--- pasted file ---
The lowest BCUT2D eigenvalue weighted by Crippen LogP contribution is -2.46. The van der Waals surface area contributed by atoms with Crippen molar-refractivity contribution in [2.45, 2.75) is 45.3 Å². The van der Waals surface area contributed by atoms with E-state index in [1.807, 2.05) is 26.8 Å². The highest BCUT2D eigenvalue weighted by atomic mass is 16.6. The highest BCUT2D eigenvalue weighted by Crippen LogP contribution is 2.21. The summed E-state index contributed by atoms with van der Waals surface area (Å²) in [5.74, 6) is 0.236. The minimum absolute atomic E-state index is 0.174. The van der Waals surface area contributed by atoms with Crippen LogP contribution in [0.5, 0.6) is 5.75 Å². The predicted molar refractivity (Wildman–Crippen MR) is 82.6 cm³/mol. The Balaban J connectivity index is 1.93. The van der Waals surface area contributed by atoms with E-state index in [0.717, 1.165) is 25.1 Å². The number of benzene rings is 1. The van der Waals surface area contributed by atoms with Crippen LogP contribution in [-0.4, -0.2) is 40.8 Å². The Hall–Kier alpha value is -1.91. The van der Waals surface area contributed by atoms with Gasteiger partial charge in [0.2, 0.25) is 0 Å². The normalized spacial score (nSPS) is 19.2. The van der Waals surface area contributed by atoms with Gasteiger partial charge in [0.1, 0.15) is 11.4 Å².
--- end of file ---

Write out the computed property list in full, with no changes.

The lowest BCUT2D eigenvalue weighted by Crippen LogP contribution is -2.46. The van der Waals surface area contributed by atoms with Crippen molar-refractivity contribution in [2.45, 2.75) is 45.3 Å². The van der Waals surface area contributed by atoms with E-state index in [1.807, 2.05) is 26.8 Å². The highest BCUT2D eigenvalue weighted by atomic mass is 16.6. The highest BCUT2D eigenvalue weighted by Crippen LogP contribution is 2.21. The summed E-state index contributed by atoms with van der Waals surface area (Å²) in [5.74, 6) is 0.236. The minimum absolute atomic E-state index is 0.174. The van der Waals surface area contributed by atoms with Crippen LogP contribution in [0.5, 0.6) is 5.75 Å². The predicted molar refractivity (Wildman–Crippen MR) is 82.6 cm³/mol. The Balaban J connectivity index is 1.93. The van der Waals surface area contributed by atoms with E-state index in [0.717, 1.165) is 25.1 Å². The number of benzene rings is 1. The van der Waals surface area contributed by atoms with Crippen LogP contribution in [-0.4, -0.2) is 40.8 Å². The Hall–Kier alpha value is -1.91. The van der Waals surface area contributed by atoms with Gasteiger partial charge in [0.2, 0.25) is 0 Å². The normalized spacial score (nSPS) is 19.2. The van der Waals surface area contributed by atoms with Gasteiger partial charge in [0.1, 0.15) is 11.4 Å².